.522 BA (12-for-23), .739 SLG, 1 HR, 2 2B, 5 BB, 4 K

The Phillies' top prospect is playing so well that he has a chance to win the Opening Day third-base job from Alec Bohm. Stott is hitting everything, he's walking more than he's striking out, and he has solid underlying metrics. In his tracked games, the 24-year-old lefty has a 95 mph average exit velocity, 57.1% hard-hit rate and 63.2% line drive/fly ball rate. He's got a nice-looking swing, too.

Jhoan Duran, RHP, Twins
6 IP, 0.00 ERA, 1 H, 1 BB, 8 K, 100.7 mph max velocity

The Twins' No. 6 prospect looks like he's pitching his way onto the big league roster. The 24-year-old is racking up strikeouts with a triple-digit fastball, wipeout breaking ball and, of course, his upper-90s "splinker" (the velocity of a sinker with the drop of a splitter).

Oneil Cruz, SS, Pirates
2 HR, 113.4 mph max exit velocity

Cruz only played two games for the Pirates at the very end of last season, but a pair of swings in those games is all it took for him to showcase his slugging potential -- especially the 118.2 mph line-drive base hit in his MLB debut. He's shown his elite exit velocity this spring, too, twice reaching 113.4 mph and crushing two home runs. Cruz is starting the season in the Minors, but Pittsburgh's No. 3 prospect could be a Rookie of the Year candidate once he's called up.

Tarik Skubal, LHP, Tigers
8 2/3 IP, 2.08 ERA, 13 K, 75% slider whiff rate

Skubal has been nasty at times in the big leagues, but he hasn't gotten the results to match (4.57 ERA in two seasons). This could be the year. The 25-year-old lefty has been striking out everybody in Spring Training -- including Bryce Harper, J.T. Realmuto, Rhys Hoskins, Aaron Judge, Giancarlo Stanton, Joey Gallo, Vladimir Guerrero Jr., Bo Bichette and Matt Chapman. His slider looks especially sharp.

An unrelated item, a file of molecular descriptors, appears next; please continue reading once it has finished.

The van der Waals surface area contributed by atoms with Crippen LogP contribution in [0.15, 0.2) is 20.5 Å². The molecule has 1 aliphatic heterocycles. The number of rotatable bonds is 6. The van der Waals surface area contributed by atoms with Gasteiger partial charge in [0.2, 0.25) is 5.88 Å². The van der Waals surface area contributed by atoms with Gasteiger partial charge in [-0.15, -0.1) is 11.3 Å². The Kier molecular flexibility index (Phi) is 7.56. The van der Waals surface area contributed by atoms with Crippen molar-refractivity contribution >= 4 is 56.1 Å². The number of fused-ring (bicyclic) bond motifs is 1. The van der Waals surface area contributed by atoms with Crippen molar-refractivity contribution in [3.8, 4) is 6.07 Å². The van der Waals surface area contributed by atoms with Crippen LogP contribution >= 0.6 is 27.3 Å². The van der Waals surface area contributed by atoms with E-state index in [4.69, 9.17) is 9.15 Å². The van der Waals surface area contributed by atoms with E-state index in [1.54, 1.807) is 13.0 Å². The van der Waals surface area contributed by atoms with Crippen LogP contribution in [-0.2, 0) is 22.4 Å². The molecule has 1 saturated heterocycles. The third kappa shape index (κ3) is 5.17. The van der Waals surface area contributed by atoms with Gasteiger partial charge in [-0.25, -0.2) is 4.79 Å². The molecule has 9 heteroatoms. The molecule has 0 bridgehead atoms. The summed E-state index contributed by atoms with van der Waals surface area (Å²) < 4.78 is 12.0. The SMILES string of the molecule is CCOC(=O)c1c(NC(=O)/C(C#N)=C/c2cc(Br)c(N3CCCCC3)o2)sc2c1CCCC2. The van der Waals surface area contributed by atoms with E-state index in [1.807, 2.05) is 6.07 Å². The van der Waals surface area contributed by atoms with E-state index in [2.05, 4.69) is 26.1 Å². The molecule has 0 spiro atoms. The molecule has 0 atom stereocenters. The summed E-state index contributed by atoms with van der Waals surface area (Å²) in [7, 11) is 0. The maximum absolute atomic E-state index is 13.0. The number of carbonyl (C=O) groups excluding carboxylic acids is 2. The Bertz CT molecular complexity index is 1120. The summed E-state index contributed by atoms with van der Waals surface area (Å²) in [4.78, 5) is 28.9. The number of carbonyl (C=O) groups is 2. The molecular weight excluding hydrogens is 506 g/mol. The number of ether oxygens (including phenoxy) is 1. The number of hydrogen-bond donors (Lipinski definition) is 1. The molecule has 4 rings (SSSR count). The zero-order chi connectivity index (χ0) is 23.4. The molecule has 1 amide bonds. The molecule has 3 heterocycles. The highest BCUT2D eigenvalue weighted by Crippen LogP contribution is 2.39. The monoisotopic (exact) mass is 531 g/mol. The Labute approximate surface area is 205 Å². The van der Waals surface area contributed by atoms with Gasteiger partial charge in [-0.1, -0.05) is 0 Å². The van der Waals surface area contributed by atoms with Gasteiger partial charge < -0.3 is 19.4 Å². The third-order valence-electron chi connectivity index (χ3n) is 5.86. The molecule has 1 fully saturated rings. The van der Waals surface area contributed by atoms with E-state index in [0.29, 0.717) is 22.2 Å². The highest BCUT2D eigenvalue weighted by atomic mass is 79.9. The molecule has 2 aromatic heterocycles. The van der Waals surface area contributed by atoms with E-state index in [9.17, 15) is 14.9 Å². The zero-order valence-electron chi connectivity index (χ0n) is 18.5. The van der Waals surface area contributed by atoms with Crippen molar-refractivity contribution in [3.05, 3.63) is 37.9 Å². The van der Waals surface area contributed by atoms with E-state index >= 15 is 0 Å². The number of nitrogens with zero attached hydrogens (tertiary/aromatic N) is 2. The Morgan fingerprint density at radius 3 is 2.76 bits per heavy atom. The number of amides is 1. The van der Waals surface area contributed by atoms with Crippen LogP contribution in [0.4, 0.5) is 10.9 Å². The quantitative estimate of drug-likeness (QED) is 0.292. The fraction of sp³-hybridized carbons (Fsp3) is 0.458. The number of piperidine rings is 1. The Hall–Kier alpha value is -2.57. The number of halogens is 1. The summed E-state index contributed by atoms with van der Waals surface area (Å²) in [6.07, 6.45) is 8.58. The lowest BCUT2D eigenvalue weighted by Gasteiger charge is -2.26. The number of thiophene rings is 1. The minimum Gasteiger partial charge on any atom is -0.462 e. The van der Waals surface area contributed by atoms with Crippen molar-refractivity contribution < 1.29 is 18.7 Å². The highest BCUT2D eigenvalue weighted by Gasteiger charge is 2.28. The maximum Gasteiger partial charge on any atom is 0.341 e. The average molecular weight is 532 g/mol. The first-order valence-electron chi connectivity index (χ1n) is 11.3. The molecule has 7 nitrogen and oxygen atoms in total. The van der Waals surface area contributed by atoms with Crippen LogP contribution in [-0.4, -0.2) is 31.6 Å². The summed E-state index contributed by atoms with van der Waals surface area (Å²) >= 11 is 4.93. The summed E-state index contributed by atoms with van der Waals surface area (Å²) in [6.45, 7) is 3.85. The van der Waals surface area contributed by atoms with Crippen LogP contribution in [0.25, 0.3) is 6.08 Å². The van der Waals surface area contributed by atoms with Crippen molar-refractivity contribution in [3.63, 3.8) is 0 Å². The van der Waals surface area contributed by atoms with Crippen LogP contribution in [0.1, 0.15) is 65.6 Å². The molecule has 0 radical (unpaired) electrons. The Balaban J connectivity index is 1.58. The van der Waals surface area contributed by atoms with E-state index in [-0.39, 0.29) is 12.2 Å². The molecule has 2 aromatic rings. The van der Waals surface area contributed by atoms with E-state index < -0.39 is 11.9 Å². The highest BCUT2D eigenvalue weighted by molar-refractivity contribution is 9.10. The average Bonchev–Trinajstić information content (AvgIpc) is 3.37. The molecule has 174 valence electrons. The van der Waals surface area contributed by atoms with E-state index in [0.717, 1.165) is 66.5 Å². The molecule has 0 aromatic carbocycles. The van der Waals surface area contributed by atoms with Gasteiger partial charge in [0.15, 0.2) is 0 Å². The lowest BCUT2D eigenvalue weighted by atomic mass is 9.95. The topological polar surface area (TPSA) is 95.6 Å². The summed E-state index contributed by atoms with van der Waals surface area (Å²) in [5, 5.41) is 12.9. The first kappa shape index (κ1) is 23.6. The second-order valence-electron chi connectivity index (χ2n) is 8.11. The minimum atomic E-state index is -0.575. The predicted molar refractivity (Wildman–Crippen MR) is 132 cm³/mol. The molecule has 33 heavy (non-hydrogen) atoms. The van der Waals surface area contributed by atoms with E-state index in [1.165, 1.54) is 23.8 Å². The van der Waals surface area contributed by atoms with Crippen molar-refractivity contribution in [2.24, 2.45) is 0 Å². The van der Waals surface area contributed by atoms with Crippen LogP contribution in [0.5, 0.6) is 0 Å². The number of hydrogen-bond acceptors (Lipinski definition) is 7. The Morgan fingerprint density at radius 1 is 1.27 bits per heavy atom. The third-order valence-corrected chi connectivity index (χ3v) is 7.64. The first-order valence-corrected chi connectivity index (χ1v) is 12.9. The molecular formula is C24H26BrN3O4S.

Paul Goldschmidt, 1B, Cardinals
.526 BA (10-for-19), 1.053 SLG, 3 HR

Goldschmidt will be expected to anchor the Cardinals' lineup again in 2022, and he looks like he's about to replicate the success of his 31-homer 2021 campaign. Goldschmidt's Spring Training stat line is supported by a 100.7 mph average exit velocity and 90% hard-hit rate in his Statcast-tracked games. Three-quarters of his contact has been line drives or fly balls, and when you're hitting the ball both hard and in the air, that means home runs and slugging.

D.L. Hall, LHP, Orioles
99.1 mph avg. fastball velocity, 100.0 mph max velo

Hall is going to stretch out in the Minors to start the season, but whenever the Orioles are ready to call up their No. 5 prospect, Hall looks like he'll be nasty. The 23-year-old lefty leads all pitchers in average fastball velocity this spring, and he overmatched hitters in his outing on March 28. That's encouraging after he missed most of last season with an elbow injury.

Cody Bellinger, CF, Dodgers
.148 BA (4-for-27), 0 HR, 1 BB, 17 K

Bellinger says he's "getting his punchies out of the way early," but the strikeouts are worrying. Especially as he tinkers with his swing mechanics. Bellinger has struck out in close to two-thirds of his Spring Training at-bats, including 14 of his first 19. And this is coming off a 2021 season in which Bellinger was statistically one of the worst hitters in baseball (.165 batting average, 45 OPS+). Bellinger was great in the playoffs, but which Belli are the Dodgers going to get in 2022? The one who was an MVP hitter just a few years ago, or the one struggling to put the bat on the ball?